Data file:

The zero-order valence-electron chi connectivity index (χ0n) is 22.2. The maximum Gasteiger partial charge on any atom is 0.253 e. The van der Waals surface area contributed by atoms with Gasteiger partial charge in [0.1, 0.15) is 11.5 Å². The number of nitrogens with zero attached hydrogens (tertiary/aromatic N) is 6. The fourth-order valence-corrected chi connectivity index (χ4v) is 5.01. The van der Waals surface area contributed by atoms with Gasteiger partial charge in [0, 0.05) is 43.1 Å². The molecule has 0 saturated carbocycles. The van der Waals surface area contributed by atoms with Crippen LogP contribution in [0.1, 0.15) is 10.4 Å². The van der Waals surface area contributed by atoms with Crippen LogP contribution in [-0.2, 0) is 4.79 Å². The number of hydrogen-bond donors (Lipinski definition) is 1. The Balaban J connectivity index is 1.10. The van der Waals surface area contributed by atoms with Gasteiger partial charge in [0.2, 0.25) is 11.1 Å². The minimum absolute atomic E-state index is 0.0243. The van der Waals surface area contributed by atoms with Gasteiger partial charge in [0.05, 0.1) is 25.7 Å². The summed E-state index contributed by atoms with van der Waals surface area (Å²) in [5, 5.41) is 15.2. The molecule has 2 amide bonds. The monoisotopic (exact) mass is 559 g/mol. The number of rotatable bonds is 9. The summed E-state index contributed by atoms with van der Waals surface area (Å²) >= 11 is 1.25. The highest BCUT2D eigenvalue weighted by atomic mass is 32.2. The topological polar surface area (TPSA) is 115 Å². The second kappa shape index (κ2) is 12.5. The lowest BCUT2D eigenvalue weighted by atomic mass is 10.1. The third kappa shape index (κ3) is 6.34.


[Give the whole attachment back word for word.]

The zero-order valence-electron chi connectivity index (χ0n) is 22.2. The maximum Gasteiger partial charge on any atom is 0.253 e. The van der Waals surface area contributed by atoms with Gasteiger partial charge in [0.1, 0.15) is 11.5 Å². The number of nitrogens with zero attached hydrogens (tertiary/aromatic N) is 6. The fourth-order valence-corrected chi connectivity index (χ4v) is 5.01. The van der Waals surface area contributed by atoms with Gasteiger partial charge in [0, 0.05) is 43.1 Å². The molecule has 0 saturated carbocycles. The van der Waals surface area contributed by atoms with Crippen LogP contribution in [0.1, 0.15) is 10.4 Å². The van der Waals surface area contributed by atoms with Crippen LogP contribution in [-0.2, 0) is 4.79 Å². The number of hydrogen-bond donors (Lipinski definition) is 1. The Balaban J connectivity index is 1.10. The van der Waals surface area contributed by atoms with Gasteiger partial charge in [0.2, 0.25) is 11.1 Å². The minimum absolute atomic E-state index is 0.0243. The van der Waals surface area contributed by atoms with Gasteiger partial charge in [0.05, 0.1) is 25.7 Å². The summed E-state index contributed by atoms with van der Waals surface area (Å²) in [5, 5.41) is 15.2. The molecule has 2 amide bonds. The monoisotopic (exact) mass is 559 g/mol. The number of rotatable bonds is 9. The summed E-state index contributed by atoms with van der Waals surface area (Å²) >= 11 is 1.25. The highest BCUT2D eigenvalue weighted by atomic mass is 32.2. The topological polar surface area (TPSA) is 115 Å². The second kappa shape index (κ2) is 12.5. The lowest BCUT2D eigenvalue weighted by atomic mass is 10.1. The third kappa shape index (κ3) is 6.34.